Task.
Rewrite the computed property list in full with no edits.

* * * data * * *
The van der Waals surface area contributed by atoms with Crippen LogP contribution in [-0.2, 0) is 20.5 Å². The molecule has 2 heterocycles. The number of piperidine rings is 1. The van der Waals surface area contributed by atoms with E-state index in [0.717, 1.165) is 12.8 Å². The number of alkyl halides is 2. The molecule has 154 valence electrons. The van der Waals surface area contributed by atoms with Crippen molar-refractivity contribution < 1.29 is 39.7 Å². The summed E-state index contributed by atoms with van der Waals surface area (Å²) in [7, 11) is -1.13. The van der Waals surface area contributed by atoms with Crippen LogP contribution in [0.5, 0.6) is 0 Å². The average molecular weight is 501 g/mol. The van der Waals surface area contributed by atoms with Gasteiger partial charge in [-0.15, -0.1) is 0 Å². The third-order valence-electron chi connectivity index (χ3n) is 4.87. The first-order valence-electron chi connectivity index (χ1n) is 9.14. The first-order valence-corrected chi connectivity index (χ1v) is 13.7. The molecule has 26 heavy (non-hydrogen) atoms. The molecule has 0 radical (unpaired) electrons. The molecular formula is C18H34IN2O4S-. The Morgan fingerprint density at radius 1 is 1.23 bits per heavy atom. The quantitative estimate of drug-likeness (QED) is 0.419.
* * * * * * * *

The van der Waals surface area contributed by atoms with Crippen LogP contribution in [-0.2, 0) is 20.5 Å². The molecule has 2 heterocycles. The number of piperidine rings is 1. The van der Waals surface area contributed by atoms with E-state index in [0.717, 1.165) is 12.8 Å². The number of alkyl halides is 2. The molecule has 154 valence electrons. The van der Waals surface area contributed by atoms with Crippen molar-refractivity contribution < 1.29 is 39.7 Å². The summed E-state index contributed by atoms with van der Waals surface area (Å²) in [7, 11) is -1.13. The van der Waals surface area contributed by atoms with Crippen LogP contribution in [0.5, 0.6) is 0 Å². The average molecular weight is 501 g/mol. The van der Waals surface area contributed by atoms with Gasteiger partial charge in [-0.15, -0.1) is 0 Å². The third-order valence-electron chi connectivity index (χ3n) is 4.87. The first-order valence-electron chi connectivity index (χ1n) is 9.14. The first-order valence-corrected chi connectivity index (χ1v) is 13.7. The molecule has 26 heavy (non-hydrogen) atoms. The molecule has 0 radical (unpaired) electrons. The molecular formula is C18H34IN2O4S-. The Morgan fingerprint density at radius 1 is 1.23 bits per heavy atom. The quantitative estimate of drug-likeness (QED) is 0.419.